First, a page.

Get in touch
Vivien LebbonVivien.firstname.lastname@example.org +44 330 174 7486
Mark Thomtonmark.email@example.com +1 630 881 6885
Sonia KerrSonia.firstname.lastname@example.org +44 330 174 7267
Alishia Markwellalishia.email@example.com +44 330 124 8318
Kevin Baxterkevin.firstname.lastname@example.org +44 408 809922
BIG PartnershipWoodMac@BigPartnership.co.uk UK-based PR agency
More than $350 million was invested in advanced lithium-ion technologies during the first half of 2019. This figure sat at just over $600 million for the whole of 2018, indicating that 2019 will be a record year for expenditure, according to Wood Mackenzie's 'Global energy storage outlook, Q3 2019'.
As the demand for lithium-ion batteries continues to grow, future battery price reductions will be driven by manufacturing ramp-up, improvements in battery energy density and advancements in commercialising advanced lithium-ion technologies.
“Since 2018 the market has seen significant investments in advanced lithium-ion technologies from automotive giants and oil companies alike. Investments have focused on developing batteries that are cobalt-free and use alternate electrode materials or solid-state electrolytes. While not all these technologies will become successful, several of them will make their way into the electric vehicle (EV) and storage markets in the coming years,” said Mitalee Gupta, Wood Mackenzie Analyst.
The pricing differential between LFP and NMC has reversed
Where LFP used to be more expensive than NMC, now the opposite is true. In the future, this differential is expected to shrink as NMC price declines continue to be driven by demand from EVs and energy density improvements.
“While the nickel-manganese-cobalt oxide (NMC) batteries outperform lithium iron-phosphate (LFP) batteries in terms of energy density, the storage market is seeing is lot more interest in LFP.
“In 2018, the demand for NMC batteries from both EVs and the energy storage industry outstripped the available supply, as cell manufacturing capacity couldn’t keep up with the rapidly growing demand. While there was a shortage of NMC batteries in the energy storage market, there were plenty of LFP batteries available - with capacity mostly housed in China.
“As lead times for NMC availability grew and prices stayed flat, LFP vendors began tapping into NMC-constrained markets at fairly competitive prices, thus making these LFP batteries an attractive option for both power and energy application.
“More recently, attributes like improved cycle life, better safety and oversizing ratio have begun to impact the choice of chemistry for different energy storage applications and market segments” added Ms. Gupta.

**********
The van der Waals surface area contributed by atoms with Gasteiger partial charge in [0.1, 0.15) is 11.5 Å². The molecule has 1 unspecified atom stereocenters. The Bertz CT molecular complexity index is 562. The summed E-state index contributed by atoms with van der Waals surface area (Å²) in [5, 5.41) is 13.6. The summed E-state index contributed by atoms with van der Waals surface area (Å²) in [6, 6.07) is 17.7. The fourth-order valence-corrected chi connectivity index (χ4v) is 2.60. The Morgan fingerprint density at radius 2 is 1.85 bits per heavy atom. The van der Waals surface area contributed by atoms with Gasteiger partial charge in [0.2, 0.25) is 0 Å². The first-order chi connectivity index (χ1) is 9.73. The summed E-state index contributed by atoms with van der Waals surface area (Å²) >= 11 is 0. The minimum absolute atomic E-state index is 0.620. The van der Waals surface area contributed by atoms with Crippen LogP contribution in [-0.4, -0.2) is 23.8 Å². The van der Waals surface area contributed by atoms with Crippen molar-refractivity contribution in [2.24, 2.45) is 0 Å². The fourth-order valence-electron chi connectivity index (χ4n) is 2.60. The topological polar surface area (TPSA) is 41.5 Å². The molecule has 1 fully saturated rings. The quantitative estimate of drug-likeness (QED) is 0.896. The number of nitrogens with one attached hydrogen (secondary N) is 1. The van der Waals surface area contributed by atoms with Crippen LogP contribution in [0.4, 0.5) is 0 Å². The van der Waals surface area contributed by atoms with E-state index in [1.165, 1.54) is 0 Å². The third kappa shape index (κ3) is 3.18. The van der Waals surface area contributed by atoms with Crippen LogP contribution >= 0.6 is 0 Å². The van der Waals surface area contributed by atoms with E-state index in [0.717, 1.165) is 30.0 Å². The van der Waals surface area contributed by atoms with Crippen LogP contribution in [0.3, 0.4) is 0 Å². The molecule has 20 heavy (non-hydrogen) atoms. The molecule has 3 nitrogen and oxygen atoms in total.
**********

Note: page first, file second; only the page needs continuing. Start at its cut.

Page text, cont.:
Global battery manufacturing capacity to increase four-fold by 2026
Planned battery manufacturing capacity expansions are expected to grow to just over 770GWh by 2026. This includes all types of lithium-ion sub chemistries.
“More than 50% of this manufacturing resides in China today and the country will continue to dominate the market in the future.
“Other key markets, including Germany, Sweden, Hungary and Poland, will ramp up production starting in 2021 as Asian and European battery OEMs open new manufacturing facilities and expand production in existing facilities.
“In the west, the U.S. will continue to see further investments in battery manufacturing capacities underpinned by growing demand from EVs, as well as the energy storage industry,” said Ms. Gupta.
Global annual storage market at risk of contracting in 2019
As 2018 was a bumper year for energy storage deployments, high expectations were placed on 2019. Continued annual growth is unlikely for this year.
The global market has slowed down in key regions that saw 2018’s boom, namely South Korea and China. These countries have been plagued with fire incidences, as well as policy and regulatory changes. The US and European markets are also struggling to get capacity on the ground in 2019. Capacity is being pushed to 2020, 2021 and, in some cases, even further out.
Beyond 2019, the global outlook is on the up.
Wood Mackenzie expects 4GW/8GWh of energy storage to be deployed globally in 2019, with these numbers increasing to 15GW/44GWh in 2024.
“The energy storage industry in the Asia-Pacific region is still at an early stage of development. China’s storage market slowed in the first three quarters of 2019, primarily due to policy change. South Korea’s storage market continues to stagnate due to continuous fire incidents. However, Australia’s storage market is on track to hit targets in 2019 and is expected to grow three-fold in 2020. The rest of the Asia-Pacific market is beginning to pick up.
“In the US market, hidden beyond the overall surge in forecasted five-year deployments is an industry hitting growing pains, as the reality of supply chain constraints, regulatory hurdles and performance and safety concerns are set to push back some 2019 and 2020 projects. The market is expected to bounce back quickly from this near-term slowdown by accelerating in 2021, driven by large-scale utility procurements targeting GWs of storage – often paired with renewables – over the next three to five years.
“We are at a crossroads in the UK and Germany. Frequency markets have saturated. Now players are looking for other opportunities. In the UK market, intraday and balancing offer an interesting proposition. In Germany, there are interesting opportunities behind the meter, such as peak shaving and self consumption.
“Germany continues to lead the residential storage market, while Italy is seeing continued growth – partly due to regional subsidies and a favourable tax regime,” said Rory McCarthy, Wood Mackenzie Senior Analyst.
The Global Energy Storage Outlook is available to Wood Mackenzie Energy Storage Service subscribers. Learn more about the report here.